Q: Krista, can the damage you detect in RNA by PCR or MS be repaired by the host cell?
A: No, for DNA viruses damage that is incurred with UV can be repaired by the host cell but not RNA viruses, there isn’t a mechanism that I’m aware of where the damage we detect with mass spectrometry or rtPCR can be repaired once the virus is within the host cell.
Q: Krista, is this method used for other biological contaminates as emerging contaminants?
A: Yes, people have been using mass spectrometry to study prions and to study cryptosporidium, as well as lots of different biological contaminants.
Q: Krista, could you used a mass spectrometry based technique to monitor for viruses in real waters?
A: I don’t think right now that it would make sense, because with the drinking water we have to get virus concentrations down to a few per liter. I don’t think mass spectrometry is the way to detect those kind of levels of biomolecules. We’d need to amplify those signals first through a culture based technique or a PCR based technique if you can’t culture them. I’m not suggesting we use these to measure pathogens in water, but it helps us understand how they behave in the environment, so I think that’s the more realistic use of this time.
Q: Krista, what was the benefit of high resolution mass spectrometry for measuring MDMA?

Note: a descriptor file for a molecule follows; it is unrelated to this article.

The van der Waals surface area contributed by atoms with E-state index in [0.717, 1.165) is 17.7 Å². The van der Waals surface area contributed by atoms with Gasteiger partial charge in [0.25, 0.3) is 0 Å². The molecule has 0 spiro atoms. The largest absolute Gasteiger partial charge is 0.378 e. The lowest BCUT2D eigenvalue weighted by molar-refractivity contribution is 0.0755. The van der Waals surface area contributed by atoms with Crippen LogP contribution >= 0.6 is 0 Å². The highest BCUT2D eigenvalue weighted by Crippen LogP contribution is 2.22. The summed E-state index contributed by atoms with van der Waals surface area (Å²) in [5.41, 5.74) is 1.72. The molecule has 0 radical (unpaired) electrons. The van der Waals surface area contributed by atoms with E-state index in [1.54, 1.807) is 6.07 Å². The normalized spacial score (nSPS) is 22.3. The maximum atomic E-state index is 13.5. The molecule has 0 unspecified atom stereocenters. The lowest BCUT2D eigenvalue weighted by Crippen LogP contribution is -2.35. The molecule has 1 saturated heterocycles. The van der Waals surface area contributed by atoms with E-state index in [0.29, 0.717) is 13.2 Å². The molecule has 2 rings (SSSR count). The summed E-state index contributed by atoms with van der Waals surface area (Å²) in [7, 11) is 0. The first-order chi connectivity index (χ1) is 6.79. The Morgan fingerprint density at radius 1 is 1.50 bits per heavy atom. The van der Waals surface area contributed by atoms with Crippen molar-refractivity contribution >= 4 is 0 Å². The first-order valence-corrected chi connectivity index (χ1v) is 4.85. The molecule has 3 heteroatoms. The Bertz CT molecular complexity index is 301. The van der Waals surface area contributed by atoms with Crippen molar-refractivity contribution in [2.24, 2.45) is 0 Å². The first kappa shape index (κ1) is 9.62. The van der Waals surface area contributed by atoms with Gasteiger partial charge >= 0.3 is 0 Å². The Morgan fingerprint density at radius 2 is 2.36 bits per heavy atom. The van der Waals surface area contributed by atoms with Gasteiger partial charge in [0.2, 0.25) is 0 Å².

A: There probably wasn’t really a reason we needed to use high resolution mass spectrometry to study MDMA, this is just the instrument we have in the department. The nice thing about our set up is we have the EQuan MAX Plus system, which removed the need to do offline solid phase extraction (SPE). You can just put the drinking water samples directly on the instrument, then it would go all the way through the SPE, the analytical column and into mass spectrometer. We’ve got good detection levels. Maybe it’s a good point that high resolution isn’t critical for detecting some of these targeted contaminates, but it does as well, if not better.
Q: Richard, when do you need the EQuan System for MS detection?
A: The EQuan is really designed for large volume injection or large volume extraction. It really depends on your matrix as well, if you have a contaminate that’s trace and you have a dirty matrix - so a dirty matrix can be something like a wastewater or a surface water - you may have a lot of humic acids or oils or other contaminates you want to clean up. You can do that online with the EQuan system to make things a little bit easier to do than offline
What you can do is take up to 20 ml of water with one injection, concentrate that down, concentrate and clean up the matrix at the same time, prior to the injection to the chromatography system.
Q: Richard, is the EPA going to do something for regulations of these non-regulated contaminants?
A: EPA is always looking at new or emerging contaminants or contaminants of emerging concern. So for example, the EPA Office of Groundwater and Drinking Water has a process every five years where they get likely new compounds and they do a study across the United States and they look at the scope - how many utilities across the United States actually have a particular contaminant - and they look at the concentration. From that they would choose yes or no to make it regulatory determination.